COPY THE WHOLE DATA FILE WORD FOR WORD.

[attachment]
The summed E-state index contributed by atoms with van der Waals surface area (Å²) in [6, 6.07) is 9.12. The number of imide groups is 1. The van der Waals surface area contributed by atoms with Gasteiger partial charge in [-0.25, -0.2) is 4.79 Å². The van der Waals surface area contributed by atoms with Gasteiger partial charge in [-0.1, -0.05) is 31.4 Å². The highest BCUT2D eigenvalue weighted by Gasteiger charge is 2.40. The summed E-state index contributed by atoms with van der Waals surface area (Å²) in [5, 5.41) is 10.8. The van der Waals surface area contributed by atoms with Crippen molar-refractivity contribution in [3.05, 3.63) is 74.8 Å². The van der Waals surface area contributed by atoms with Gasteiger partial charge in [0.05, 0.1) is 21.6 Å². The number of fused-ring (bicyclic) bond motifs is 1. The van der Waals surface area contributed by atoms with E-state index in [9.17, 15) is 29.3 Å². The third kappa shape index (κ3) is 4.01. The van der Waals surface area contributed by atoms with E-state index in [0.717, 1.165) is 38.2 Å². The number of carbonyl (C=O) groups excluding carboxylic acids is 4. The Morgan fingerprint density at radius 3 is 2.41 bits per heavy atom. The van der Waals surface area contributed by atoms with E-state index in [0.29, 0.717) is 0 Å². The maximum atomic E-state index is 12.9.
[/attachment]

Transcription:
The summed E-state index contributed by atoms with van der Waals surface area (Å²) in [6, 6.07) is 9.12. The number of imide groups is 1. The van der Waals surface area contributed by atoms with Gasteiger partial charge in [-0.25, -0.2) is 4.79 Å². The van der Waals surface area contributed by atoms with Gasteiger partial charge in [-0.1, -0.05) is 31.4 Å². The highest BCUT2D eigenvalue weighted by Gasteiger charge is 2.40. The summed E-state index contributed by atoms with van der Waals surface area (Å²) in [5, 5.41) is 10.8. The van der Waals surface area contributed by atoms with Crippen molar-refractivity contribution in [3.05, 3.63) is 74.8 Å². The van der Waals surface area contributed by atoms with Gasteiger partial charge in [0.05, 0.1) is 21.6 Å². The number of fused-ring (bicyclic) bond motifs is 1. The van der Waals surface area contributed by atoms with E-state index in [9.17, 15) is 29.3 Å². The third kappa shape index (κ3) is 4.01. The van der Waals surface area contributed by atoms with E-state index in [0.717, 1.165) is 38.2 Å². The number of carbonyl (C=O) groups excluding carboxylic acids is 4. The Morgan fingerprint density at radius 3 is 2.41 bits per heavy atom. The van der Waals surface area contributed by atoms with E-state index in [0.29, 0.717) is 0 Å². The maximum atomic E-state index is 12.9.